If you leave the seat out of the equation you’ll also save yourself 20kg of weight.

Evidently, Lotus says the option of the back seat is absolutely crucial to sales. Apparently it has done research that has found the typically male buyers use the faux back seat as a dealmaker with his partner. Lotus reckons Porsche has done the same research and Porsche drivers have been getting away with this con for decades.

Call me cynical but I’m not sure there are too many lady folk who will be fooled by this ruse.

The crash test video looked good, but that was low-speed

For all the Evora’s advancements, it still has some way to go to bring the brand up to contemporary safety measures. The crash test video looks impressive but that is at significantly lower speeds than those which independent crash test authorities such as EuroNCAP tests vehicles. Unfortunately because the Evora is a niche sportscar we are unlikely to see ENCAP invest its limited resources into measuring the crash performance of this vehicle.

Lotus Evora

Of course, the Lotus meets and/or passes all relevant government tests, but as recent tests have shown, we know the bar is set pretty low these days.

The good news on the safety front is that because the grip is so good (see handling) a sensible driver will hopefully be less likely to get themselves into trouble in an Evora.

Antilock brakes and traction control (which prevents excessive wheelspin in slippery conditions) are standard. Stability control (which can prevent running wide if travelling too fast into a corner) is due mid-year in Australia but cannot be retro-fitted to Evoras already here.

Now the not-so-good news. Should the worst happen or, God forbid, someone else decides to run a red light and T-bone you, the Evora offers little in the way of side impact protection. Dual front airbags are standard on the Evora, but they are designed to contend with frontal impacts.

There is no side airbag protection, even as an option.

When you consider that side and curtain airbags are standard in sub-$15K hatches you wonder how a supposedly premium brand can release a car without these life saving features.

Somewhere between Porsche Cayman S and 911 – or Audi TT-RS

Lotus says the Evora was designed to compete with the Porsche Cayman S, which costs about $157,000.

The Cayman S has a 3.4-litre six-cylinder engine (albeit a ‘flat’, horizontally-opposed layout compared to the Evora’s V-shaped six) mounted between the rear axle and the driver compartment — the Evora has a 3.5-litre six-cylinder engine mounted in the same position.

Power outputs are similar: 235kW for the Cayman S and 206kW for the Evora. Torque outputs are also similar: 370Nm for the Cayman S and 350Nm for the Evora.

But I reckon the Evora bridges the gap between the Cayman S and the basic Porsche 911. The regular 911 Carrera is powered by a 3.6-litre six-cylinder engine with 254kW and 390Nm and is a four-seater (well, in the same sense that an Evora is at least) whereas the Cayman S is a two-seater only.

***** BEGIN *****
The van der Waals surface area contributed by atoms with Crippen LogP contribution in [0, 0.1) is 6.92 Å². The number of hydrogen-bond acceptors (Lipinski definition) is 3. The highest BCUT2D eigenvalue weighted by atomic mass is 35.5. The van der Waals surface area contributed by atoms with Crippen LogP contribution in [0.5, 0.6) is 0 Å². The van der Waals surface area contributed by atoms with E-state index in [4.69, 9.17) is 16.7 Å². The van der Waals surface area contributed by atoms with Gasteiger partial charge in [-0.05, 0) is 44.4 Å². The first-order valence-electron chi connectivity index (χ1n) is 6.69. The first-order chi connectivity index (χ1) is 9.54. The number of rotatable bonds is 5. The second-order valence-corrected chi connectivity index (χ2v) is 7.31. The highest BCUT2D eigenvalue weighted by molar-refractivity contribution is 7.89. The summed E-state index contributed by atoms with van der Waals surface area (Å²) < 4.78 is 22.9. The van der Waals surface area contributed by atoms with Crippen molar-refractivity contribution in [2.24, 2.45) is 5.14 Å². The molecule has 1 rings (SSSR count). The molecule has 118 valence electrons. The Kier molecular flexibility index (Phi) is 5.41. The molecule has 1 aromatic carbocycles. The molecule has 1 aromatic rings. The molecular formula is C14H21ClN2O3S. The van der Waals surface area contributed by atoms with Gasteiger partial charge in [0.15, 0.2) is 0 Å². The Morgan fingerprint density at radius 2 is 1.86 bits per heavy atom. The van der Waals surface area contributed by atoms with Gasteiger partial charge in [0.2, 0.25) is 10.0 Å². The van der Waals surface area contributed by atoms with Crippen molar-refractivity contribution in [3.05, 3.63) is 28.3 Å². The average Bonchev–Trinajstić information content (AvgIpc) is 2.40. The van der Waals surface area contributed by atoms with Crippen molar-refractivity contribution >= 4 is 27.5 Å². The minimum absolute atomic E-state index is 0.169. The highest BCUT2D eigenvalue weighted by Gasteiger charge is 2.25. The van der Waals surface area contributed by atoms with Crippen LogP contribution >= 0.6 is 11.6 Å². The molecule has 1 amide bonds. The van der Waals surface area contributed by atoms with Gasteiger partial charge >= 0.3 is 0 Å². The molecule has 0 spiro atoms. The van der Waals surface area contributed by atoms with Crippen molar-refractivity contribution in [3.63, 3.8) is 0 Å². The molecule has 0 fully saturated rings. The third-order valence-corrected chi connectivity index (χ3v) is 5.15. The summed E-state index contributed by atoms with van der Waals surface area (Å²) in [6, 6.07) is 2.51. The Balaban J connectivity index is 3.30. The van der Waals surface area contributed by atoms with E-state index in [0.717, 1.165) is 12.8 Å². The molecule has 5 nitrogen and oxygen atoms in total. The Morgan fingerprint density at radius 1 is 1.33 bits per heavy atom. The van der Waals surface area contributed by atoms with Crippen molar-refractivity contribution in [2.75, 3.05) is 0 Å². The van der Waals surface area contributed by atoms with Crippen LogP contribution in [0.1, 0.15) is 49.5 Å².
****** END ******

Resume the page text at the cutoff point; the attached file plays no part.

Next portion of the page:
There’s one other wildcard entry: the recently released Audi TT-RS. At $133,000 or thereabouts it’s either an insanely expensive TT — or a cut price Porsche. Or Lotus.

The new range-topping TT is powered by an awesome turbocharged 2.5-litre in-line five-cylinder engine (with a whopping 250kW of power and 450Nm of torque) that can propel the Audi coupe from rest to lose-your-licence in less than 5 seconds.

As with the Evora, the Audi TT-RS is only available with a six-speed manual transmission; the Porsches are also available with a seven-speed twin-clutch gearbox which delivers performance and economy advantages.

ON THE ROAD

Superb handling but can we have more grunt please?

I thought something was wrong. Where was this amazing performance and quick throttle response we’d been promised? My first impressions of the apparently amazing Evora were underwhelming.

Then I realised I had forgotten to press the ‘Sport’ button.

Fortunately I found it before our preview drive between Sydney and Wollongong was over — but I didn’t find it before the rain came in.

The exercise merely served to make me question why Lotus would charge a premium to supply customers the very thing they thought they were paying for: sport. Porsche, BMW and Mercedes-Benz might be able to get away with tricks like this but in my opinion the secret to Lotus’ success is to over-deliver — not overcharge.

Nevertheless, overall first impressions are positive. What you may have read in the sycophantic UK press [Ed: or even our own international launch drive ] about the sublime chassis tuning and how the Evora doesn’t rattle your bones over bumps is all true.

The steering is not-too-heavy, not-too-light, the brakes feel strong and the grip is profound — largely thanks to the latest-generation Pirelli P Zero tyres that everyone is using these days.

We encountered a fair amount of traffic on our loop — and the odd bumpy road — and came away from the experience relatively unexhausted. For a Lotus.

There are still some foibles. I struggled to overcome the discomfort of the pedal arrangement. And I love the engine; the Toyota V6 is one of the best of its type in the world.

I just wish it had a little more grunt.

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Published. Monday, 25 January 2010